This week Hal sheds light on the origin and orbit of Comet Catalina.
Have you been feeling any sense of doom lately? Have you been worried about Kings falling from their thrones? If so, it might be related to a brand-new celestial visitor to our skies, a comet! And it might also mean you think we are still in the Middle Ages, because that’s when people thought that comets were harbingers of ill fortune, rather than amazing visitors from the great beyond.
And, when I say “new” I mean new to us here on Earth. Comets are about as old as the Solar System itself, made from materials left over when the planets formed, about four and a half billion years ago.
So welcome Comet Catalina! Discovered by astronomers only two years ago, it was initially thought to be a rocky asteroid. It has just now finished its plunge in toward the Sun, and has whipped around the backside and is now heading out, we can see that it has brightened considerably, as the solar winds pounded its surface. It has two tails. Yes, I said two. One made of dust and the other a plasma trail of ionized gas. They’re about a half a million miles long each.
Comet Catalina is visible shortly before sunrise. And I should explain what I mean by visible. The comet is just bright enough to be seen by the naked eye if you are away from city lights and bright moon. Otherwise, you’ll need binoculars or a telescope to see this wonder.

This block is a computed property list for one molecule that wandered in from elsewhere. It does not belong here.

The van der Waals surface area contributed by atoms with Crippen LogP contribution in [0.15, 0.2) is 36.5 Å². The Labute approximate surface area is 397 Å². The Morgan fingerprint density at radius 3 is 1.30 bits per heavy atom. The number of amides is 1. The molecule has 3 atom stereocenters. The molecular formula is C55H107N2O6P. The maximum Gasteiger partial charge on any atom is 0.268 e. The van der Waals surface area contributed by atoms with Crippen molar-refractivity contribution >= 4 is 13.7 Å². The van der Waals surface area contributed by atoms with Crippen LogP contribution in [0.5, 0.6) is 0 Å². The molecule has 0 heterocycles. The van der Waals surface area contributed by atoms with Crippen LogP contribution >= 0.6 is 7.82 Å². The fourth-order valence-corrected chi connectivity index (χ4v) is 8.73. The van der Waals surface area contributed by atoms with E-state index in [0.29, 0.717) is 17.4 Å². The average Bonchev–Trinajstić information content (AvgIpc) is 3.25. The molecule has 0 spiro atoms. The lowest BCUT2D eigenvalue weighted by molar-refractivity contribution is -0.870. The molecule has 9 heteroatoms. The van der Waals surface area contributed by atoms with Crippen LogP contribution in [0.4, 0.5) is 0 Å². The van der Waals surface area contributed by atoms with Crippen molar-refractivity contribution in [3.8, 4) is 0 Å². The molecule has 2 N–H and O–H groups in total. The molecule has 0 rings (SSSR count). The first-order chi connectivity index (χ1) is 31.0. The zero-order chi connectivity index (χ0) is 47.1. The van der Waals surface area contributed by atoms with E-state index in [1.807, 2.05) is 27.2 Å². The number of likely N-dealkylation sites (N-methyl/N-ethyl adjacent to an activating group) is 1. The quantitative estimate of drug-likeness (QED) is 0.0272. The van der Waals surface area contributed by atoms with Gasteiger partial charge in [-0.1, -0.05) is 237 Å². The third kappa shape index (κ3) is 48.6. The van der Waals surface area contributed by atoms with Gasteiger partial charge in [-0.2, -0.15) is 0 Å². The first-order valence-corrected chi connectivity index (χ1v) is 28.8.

On New Year’s Day, just before dawn, it will pass within a half a degree, which is about half the width of your pinky held out at arm’s length, from the very bright star Arcturus.
On January 12th, Comet Catalina will zip past Mizar, the star that is at the bend in the handle of the Big Dipper. After that it will continue off into space until it returns in about 450 years. So take a look at it now, or start planning to take a really long nap before you can see it again.
If you’d like to take a closer look at Comet Catalina, or any of the other wonderful and amazing things in the sky, please visit KRCC.org or CSASTRO.org for a link to information on our monthly meetings and our free public star parties!
This is Hal Bidlack for the Colorado Springs Astronomical Society, telling you to keep looking up, Southern Colorado!